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Friday, 31 August 2018

Kilnsey Crag Race 2018

I went to Kilnsey Show again this year. It's on such an attractive site, against the backdrop of Kilnsey Crag and surrounded by the beauty and space of Upper Wharfedale. The weather was good and the show full of interest. Its highlight is the Crag Races in the late afternoon. This year I stood at the bottom of the course, watching the runners leap through the stream and then race up the first steep slope. Look back at my pictures from last year (see HERE) to get an idea of the challenge of this course, one of the hardest fell races that there is, being short (just over 1 mile) and steep (400' almost vertically up and down). These are the senior runners - and this is the easy bit! 

This is the winner hurtling back down the home straight. It was won this year for the second year in a row by Nick Swinburn from Northumberland, in a time of 8 minutes. Last year he ran it in 8 minutes and 3 seconds. The course record is 7:35, dating back to 1982.

Here are some of the other runners. At least they stayed upright; there were quite a few who took a tumble on this steep and slippery grassed slope. For more idea of the fun (!) watch this video of the notorious 'chimney' on the downward run (HERE).

Patrick Wardle, Jim Roberts and Derek Motley (above).

Lucy Needham, Kirstin Bailey, Richard Briscoe, Brett Muir and Michael McLoughlin (below).

Thursday, 30 August 2018

Along the canal

I often take a walk along the Leeds-Liverpool Canal towpath. There's usually something to see and on this day there were several hire boats.

Some stretches of the canal over in Lancashire have been closed this summer because of low water levels in the feeder reservoirs, caused by the drought. From the middle of August (a couple of days after I took these photos) these restrictions also closed all the locks between Bingley and Leeds, including the famous Five Rise Locks. I don't suppose they take such action lightly, given the amount of holiday traffic along the canal. It will have spoiled a lot of people's plans. The towpath is still open but it's not quite the same fun when you know you won't see any boats cruising past.

The lock gates are padlocked and the gates have been 'ashed', the gaps plugged with ash to prevent water leakage.

Wednesday, 29 August 2018

New builds

Once upon a time there was a rather prefabricated-looking building on Saltaire Road, more or less opposite Fanny's Ale House. It was at various times a used car showroom, a branch of Bargain Booze, an art gallery, a furniture shop... I forget what else... Did it once sell carpets? Nothing seemed to stay there for long. Recently it was pulled down and this more substantial, architect designed building is being constructed. I think it will be commercial or retail premises rather than residential, though I don't know anything about it. Look out for further reports in the future.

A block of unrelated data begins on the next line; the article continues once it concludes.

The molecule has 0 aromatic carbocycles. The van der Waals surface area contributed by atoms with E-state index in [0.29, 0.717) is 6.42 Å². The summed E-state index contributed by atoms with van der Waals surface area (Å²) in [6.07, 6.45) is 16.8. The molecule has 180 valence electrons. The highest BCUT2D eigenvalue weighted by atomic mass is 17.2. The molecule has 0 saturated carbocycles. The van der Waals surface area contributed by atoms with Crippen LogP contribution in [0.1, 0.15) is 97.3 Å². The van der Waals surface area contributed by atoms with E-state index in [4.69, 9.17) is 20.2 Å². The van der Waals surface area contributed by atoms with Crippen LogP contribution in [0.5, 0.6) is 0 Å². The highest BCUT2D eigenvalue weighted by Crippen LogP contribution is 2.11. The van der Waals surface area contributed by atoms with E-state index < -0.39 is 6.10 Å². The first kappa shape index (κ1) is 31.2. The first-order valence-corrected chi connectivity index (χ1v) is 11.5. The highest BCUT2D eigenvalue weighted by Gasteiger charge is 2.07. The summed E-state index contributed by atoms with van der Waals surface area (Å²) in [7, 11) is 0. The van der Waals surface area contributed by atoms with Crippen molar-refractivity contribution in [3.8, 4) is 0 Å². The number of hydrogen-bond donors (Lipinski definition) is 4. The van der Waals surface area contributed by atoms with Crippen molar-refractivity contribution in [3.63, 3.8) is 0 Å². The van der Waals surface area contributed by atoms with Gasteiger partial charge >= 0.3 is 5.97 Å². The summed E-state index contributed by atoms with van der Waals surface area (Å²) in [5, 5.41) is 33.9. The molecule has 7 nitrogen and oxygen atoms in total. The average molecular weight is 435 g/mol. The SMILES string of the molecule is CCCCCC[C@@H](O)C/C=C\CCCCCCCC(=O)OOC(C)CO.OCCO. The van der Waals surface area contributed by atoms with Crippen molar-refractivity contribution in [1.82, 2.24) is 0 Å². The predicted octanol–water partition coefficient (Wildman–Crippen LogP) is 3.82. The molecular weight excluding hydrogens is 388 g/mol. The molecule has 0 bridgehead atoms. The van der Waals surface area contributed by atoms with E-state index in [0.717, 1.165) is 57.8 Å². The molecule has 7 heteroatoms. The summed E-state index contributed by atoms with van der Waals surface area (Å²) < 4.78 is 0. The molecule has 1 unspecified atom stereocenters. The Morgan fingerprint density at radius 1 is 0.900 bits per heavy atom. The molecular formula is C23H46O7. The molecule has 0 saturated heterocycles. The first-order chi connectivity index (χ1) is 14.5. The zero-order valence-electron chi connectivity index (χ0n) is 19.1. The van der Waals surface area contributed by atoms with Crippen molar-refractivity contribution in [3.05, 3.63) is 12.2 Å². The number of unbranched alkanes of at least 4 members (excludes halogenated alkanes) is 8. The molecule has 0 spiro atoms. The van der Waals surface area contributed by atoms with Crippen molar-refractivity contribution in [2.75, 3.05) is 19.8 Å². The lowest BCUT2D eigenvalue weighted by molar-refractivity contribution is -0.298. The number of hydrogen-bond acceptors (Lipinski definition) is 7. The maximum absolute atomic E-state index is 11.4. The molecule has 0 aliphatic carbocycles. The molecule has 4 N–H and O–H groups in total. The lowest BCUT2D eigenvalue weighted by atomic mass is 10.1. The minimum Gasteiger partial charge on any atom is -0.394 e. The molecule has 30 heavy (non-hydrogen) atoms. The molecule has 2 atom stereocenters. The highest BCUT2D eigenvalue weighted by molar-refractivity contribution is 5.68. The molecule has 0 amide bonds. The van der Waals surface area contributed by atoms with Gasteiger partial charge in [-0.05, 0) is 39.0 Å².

A little further up the road was the site where Shipley fire station used to be (see here). Two fire stations were closed and amalgamated into one new site on Canal Road, nearer to Bradford. The Shipley site was quickly razed (here) and new houses are being built, intended, I think, as much-needed social housing. Again, more later...

Tuesday, 28 August 2018

Edward Street Bakery

As a young teenager, I had some memorable holidays in France, staying with my mother's penfriend in a little village in Brittany. One of my fondest abiding memories of those times was being sent out early in the morning to the village bakery, to buy fresh bread for breakfast. It was a chance to practise my halting French, which was always graciously received and responded to, and then I got to carry the fragrant, crisp, freshly baked baguettes back. Served with farmhouse butter and home-made jam, there was little better in my (then rather sheltered) culinary experience.

Fast forward a few decades (!) and you could do the same in Saltaire, at least at weekends. Edward Street Bakery, started by Jeremy Belsten and Lisa Fraser, began in the kitchen of a tiny house on Edward Street (you guessed!) and used to open as a pop-up stall in their yard, advertised by Twitter and Facebook announcements. They quickly established a name for themselves and gathered a faithful clientele, who enjoy the innovative craft breads, pies and pastries they produce. A few years down the line and they have started opening in larger premises at 1 Myrtle Place, in what was at one time a doctor's surgery and then for many years a bookshop. They are also to be found 'popping up' at various events around the area. [Open Fri lunch 10-2, Sat and Sun from 10am until they run out of bread]

Sadly for me, I've had to follow a gluten-free diet for many years and so I can't try their products. They don't have a gluten-free line. Otherwise, I'd be in that queue in the mornings!

Monday, 27 August 2018

The circus comes to town

Bradford City Park hosted a Mela day, a 'South Asian experience to inspire the future and celebrate diversity'. There was music, dancing and a wonderfully colourful Grand Indian Circus. The lady (above) managed to hold all those pots gracefully on her head whilst walking barefoot on the blades of ceremonial swords and on a bed of nails (below). And all done with a beautiful smile. Impressive.